“I believe that the Board of Supervisors should have a commission to study alternatives to jails,” said Khan-Cullors. “With $3.5 billion, we could support people who are houseless and getting them homes. We could support children who have little access to getting healthy food. I’m a lover of life and I deeply believe in humanity’s ability to do better than we’re currently doing.”
The Justice LA coalition is a revolutionary partnership including the following organizations:
- ACLU of Southern California
- Alliance of Californians for Community Empowerment (ACCE)
- Black Community Clergy and Labor Alliance
- Black Lives Matter: Los Angeles
- Blackout for Human Rights
- California Calls
- California Partnership
- California Immigrant Policy Center
- California Immigrant Youth Justice Alliance
- Californians United for a Responsible Budget (CURB)
- CLUE: Clergy & Laity United for Economic Justice
- Code Pink
- Community Coalition
- Defend Movement
- Dignity and Power Now
- Drug Policy Alliance
- Fair Chance Project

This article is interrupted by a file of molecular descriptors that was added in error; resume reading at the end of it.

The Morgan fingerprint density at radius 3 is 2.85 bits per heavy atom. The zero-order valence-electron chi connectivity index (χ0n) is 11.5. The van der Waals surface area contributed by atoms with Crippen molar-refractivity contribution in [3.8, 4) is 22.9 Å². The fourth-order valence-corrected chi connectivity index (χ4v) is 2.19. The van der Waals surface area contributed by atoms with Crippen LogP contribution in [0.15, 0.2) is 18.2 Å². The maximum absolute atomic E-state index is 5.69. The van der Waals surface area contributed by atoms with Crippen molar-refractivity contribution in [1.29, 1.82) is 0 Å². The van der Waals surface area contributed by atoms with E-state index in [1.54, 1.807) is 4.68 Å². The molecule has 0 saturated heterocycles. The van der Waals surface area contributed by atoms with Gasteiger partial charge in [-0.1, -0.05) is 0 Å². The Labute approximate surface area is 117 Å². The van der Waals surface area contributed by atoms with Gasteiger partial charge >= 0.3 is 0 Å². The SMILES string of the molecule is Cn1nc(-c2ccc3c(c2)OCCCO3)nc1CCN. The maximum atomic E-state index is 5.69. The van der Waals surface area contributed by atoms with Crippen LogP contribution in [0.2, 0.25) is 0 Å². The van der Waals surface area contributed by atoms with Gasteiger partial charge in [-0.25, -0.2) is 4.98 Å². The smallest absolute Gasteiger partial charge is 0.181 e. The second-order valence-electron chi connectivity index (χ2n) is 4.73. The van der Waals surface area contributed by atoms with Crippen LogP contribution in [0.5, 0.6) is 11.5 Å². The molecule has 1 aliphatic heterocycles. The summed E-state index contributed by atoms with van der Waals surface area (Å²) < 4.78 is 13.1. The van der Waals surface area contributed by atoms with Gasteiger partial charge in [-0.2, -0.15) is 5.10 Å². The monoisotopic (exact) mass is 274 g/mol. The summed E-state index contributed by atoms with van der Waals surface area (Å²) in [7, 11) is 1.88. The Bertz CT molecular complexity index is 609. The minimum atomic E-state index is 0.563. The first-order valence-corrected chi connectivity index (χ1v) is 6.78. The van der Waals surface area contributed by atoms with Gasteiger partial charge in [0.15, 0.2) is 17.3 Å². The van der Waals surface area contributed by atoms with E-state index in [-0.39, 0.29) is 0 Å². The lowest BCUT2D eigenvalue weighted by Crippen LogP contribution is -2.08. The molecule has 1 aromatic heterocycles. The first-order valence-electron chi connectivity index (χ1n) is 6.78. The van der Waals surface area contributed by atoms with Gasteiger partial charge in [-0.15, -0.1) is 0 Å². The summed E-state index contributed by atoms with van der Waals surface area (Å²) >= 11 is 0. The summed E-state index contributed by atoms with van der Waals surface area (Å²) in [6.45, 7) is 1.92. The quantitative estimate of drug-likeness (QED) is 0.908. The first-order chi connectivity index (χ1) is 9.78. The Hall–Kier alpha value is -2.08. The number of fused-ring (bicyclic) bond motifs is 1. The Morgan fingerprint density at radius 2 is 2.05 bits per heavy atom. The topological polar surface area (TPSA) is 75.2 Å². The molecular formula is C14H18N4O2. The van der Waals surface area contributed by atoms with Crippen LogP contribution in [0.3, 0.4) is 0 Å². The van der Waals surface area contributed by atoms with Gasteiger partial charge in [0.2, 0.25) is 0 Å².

- Garment Worker Center
- Gender Justice LA
- Ground Game
- Homies Unidos
- Immigrant Youth Coalition
- Immigrant Youth Coalition-San Gabriel Valley
- Immigrant Youth Coalition-Free the People Network
- Justice Environmental Coalition
- Justice Not Jails
- Justice Warriors 4 Black Lives
- LA CAN (Los Angeles Community Action Network)
- Liberty Tree Foundation for the Democratic Revolution
- March & Rally Los Angeles
- March for Racial Justice
- National Day Laborer Organizing Network
- Our Revolution Los Angeles
- Restore the Delta
- Revolve Impact
- SEIU United Service Workers West
- Stop LAPD Spying Coalition
- The Center for Popular Democracy
- The Labor Community Strategy Center
- TransLatina Coalition
- United Way of Greater Los Angeles
- White People 4 Black Lives / SURJ Affiliate Los Angeles Youth Justice Coalition